Gaps critical for the survival of exposed seeds during Cerrado fires

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Daibes, L. Felipe [UNESP]
Gorgone-Barbosa, Elizabeth [UNESP]
Silveira, Fernando A. O.
Fidelis, Alessandra [UNESP]
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The fine-scale effects of fire and the consequences for seed survival are poorly understood, especially in the Cerrado (Brazilian savannas). Thus, we investigated whether vegetation gaps (bare soil patches) influence the survival of exposed seeds during fire events in the Cerrado by serving as safe sites. We performed field fire experiments in Central Brazil to examine how gap size (% of bare soil) influences fire heat (fire temperatures and residence time) and seed survival (Experiment 1) and to determine how seed survival is affected by fixed conditions: gaps vs grass tussocks during fires (Experiment 2). We used seeds of two common Cerrado legumes, Mimosa leiocephala Benth. and Harpalyce brasiliana Benth. Seed survival was analysed using GLMMs with a binomial distribution. In Experiment 1, seeds survived (38 and 35% for M. leiocephala and H. brasiliana respectively) only when the gaps had >40% of bare soil. In Experiment 2, all seeds under grass tussocks died when exposed to fire, whereas up to 40% of seeds survived in vegetation gaps, relative to their respective controls. Because vegetation gaps influence fire heat, they are important as safe sites for seed survival in the Cerrado, allowing a significant proportion of seeds to survive when exposed at the soil surface.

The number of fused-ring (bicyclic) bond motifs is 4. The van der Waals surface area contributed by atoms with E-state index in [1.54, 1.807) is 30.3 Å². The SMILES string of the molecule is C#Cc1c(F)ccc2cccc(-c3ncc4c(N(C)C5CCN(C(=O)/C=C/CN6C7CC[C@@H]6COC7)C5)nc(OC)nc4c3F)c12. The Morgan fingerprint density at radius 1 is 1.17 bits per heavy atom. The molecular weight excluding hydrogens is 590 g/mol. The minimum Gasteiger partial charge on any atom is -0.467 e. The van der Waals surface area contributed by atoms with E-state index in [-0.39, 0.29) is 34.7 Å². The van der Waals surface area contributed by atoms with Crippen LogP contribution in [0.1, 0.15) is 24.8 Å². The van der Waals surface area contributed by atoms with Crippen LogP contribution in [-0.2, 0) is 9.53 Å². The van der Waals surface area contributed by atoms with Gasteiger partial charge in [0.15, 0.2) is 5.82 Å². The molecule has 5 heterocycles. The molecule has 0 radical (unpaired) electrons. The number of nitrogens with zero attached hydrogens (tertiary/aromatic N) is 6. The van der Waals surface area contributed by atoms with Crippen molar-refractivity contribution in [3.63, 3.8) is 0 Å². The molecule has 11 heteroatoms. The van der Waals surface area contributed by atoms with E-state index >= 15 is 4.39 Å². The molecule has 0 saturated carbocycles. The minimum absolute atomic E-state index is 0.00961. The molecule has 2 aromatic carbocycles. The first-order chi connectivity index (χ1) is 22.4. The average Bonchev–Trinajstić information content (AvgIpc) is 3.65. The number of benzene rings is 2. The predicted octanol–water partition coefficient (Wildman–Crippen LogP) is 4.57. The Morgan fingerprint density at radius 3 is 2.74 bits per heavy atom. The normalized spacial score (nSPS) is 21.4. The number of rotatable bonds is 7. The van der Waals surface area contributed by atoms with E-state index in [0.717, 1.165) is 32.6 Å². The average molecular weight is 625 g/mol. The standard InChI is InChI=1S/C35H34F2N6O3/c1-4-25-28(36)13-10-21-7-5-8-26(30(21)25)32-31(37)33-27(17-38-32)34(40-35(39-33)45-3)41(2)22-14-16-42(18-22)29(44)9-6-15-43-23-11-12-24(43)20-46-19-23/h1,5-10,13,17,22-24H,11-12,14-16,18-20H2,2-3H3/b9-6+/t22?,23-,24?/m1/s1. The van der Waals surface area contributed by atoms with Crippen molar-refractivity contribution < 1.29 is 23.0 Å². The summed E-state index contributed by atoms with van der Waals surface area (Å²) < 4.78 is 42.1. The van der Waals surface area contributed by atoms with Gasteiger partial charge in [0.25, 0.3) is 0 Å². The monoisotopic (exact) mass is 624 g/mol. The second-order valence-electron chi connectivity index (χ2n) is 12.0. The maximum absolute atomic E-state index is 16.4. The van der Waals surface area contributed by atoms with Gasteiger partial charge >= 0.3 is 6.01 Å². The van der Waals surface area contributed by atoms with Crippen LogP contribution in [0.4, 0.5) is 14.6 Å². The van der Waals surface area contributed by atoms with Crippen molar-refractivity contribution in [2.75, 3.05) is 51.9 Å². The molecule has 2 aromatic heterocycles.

Fabaceae, fire ecology, Leguminosae, regeneration, savanna ecology, seed ecology
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Australian Journal of Botany, v. 66, n. 2, p. 116-123, 2018.